Super Sons #2 Review

Super Sons #2 “When I Grow Up…”
DC Comics

Written by: Peter J. Tomasi
Art by: Jorge Jimenez
Colors by: Alejandro Sanchez
Letters by: Rob Leigh

The prologue of both this issue and the first could be its own comic. The story is compelling and disturbing and I want to finally know who this psycho kid really is and how he’s going to affect the lives of Superboy and Robin. Speaking of the titular Super Sons, the boys have gotten themselves into a jam when their attempt to break into LexCorp summons Lex Luthor himself to confront them. Using Superboy as bait, Robin manages to break into the LexCorp facility. Lex manages to capture Superboy and confront Robin as to why he’s planting explosives in Lex’s private lab. As Lex thinks he has the upper hand, we are reminded how clever Damian Wayne really is. As the boys escape, Jonathan confronts Damian about how one-sided their partnership is. He’s dismissed by Damian, who reminds me what a little snot he is as well.

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Turns out the information that Damian got from the LexCorp mainframe is about our mystery psycho child and his backstory starts to come to light as the Super Sons, reluctantly, decide to track him down. After finding out more about the young man, his family and their connection to the Amazo Virus, Robin and Superboy track down the last known location of the family and when Jon sees the carnage left over, he comes to a realization about the seriousness of what they’ve gotten themselves into. He decides to leave, violently shoving Damian out of his way. As Damian continues to investigate the crime scene and Jon comes across the lone survivor, there are ominous shadows about and those shadows do not look happy.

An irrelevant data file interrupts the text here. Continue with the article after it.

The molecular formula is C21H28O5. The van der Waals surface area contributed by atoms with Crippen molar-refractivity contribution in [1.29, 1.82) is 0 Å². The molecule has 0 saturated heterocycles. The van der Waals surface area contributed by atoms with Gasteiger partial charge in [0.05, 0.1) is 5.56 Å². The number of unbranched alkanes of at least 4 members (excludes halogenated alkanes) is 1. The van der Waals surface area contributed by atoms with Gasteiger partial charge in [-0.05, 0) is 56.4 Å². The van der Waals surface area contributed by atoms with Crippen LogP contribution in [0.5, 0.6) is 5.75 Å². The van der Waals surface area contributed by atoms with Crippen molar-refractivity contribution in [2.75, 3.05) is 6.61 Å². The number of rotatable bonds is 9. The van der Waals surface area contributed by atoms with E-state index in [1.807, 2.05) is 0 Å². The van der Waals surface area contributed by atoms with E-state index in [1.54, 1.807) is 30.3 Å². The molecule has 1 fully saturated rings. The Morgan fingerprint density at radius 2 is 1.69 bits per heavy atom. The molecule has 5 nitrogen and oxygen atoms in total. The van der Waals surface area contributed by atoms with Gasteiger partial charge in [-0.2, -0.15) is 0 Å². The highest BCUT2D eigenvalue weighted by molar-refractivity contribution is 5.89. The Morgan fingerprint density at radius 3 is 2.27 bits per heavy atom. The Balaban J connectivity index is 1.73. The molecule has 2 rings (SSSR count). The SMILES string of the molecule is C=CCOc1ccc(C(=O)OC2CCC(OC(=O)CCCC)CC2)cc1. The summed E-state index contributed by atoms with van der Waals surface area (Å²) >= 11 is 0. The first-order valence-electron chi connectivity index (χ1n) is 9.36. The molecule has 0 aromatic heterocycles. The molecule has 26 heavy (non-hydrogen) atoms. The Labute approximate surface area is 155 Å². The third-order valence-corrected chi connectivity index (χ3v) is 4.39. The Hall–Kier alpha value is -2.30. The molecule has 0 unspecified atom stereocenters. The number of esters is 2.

This second issue continues to build on the promise of the first. It is both kinetic in its action scenes and thoughtful in its exposition. None of the moments seem forced in this story so far and all of the interactions are satisfying. Peter J. Tomasi has really captured these two characters in this issue. It’s interesting seeing their dynamic develop because their relationship is far from friendly. There are moments when you wonder why these two would ever interact if not for the circumstances of their parentage, but when they do its honestly told. Jorge Jimenez’s art in this issue is stellar. The way he frames the action beats in the story give you a real sense of how both boys are not copies of their fathers, but almost extensions of them. Alejandro Sanchez’s colors really stand out in how bold and bright he makes them. I continue to be impressed with this series and can’t wait for the next issue.

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*Image Courtesy of Nerdist

Deron Generally

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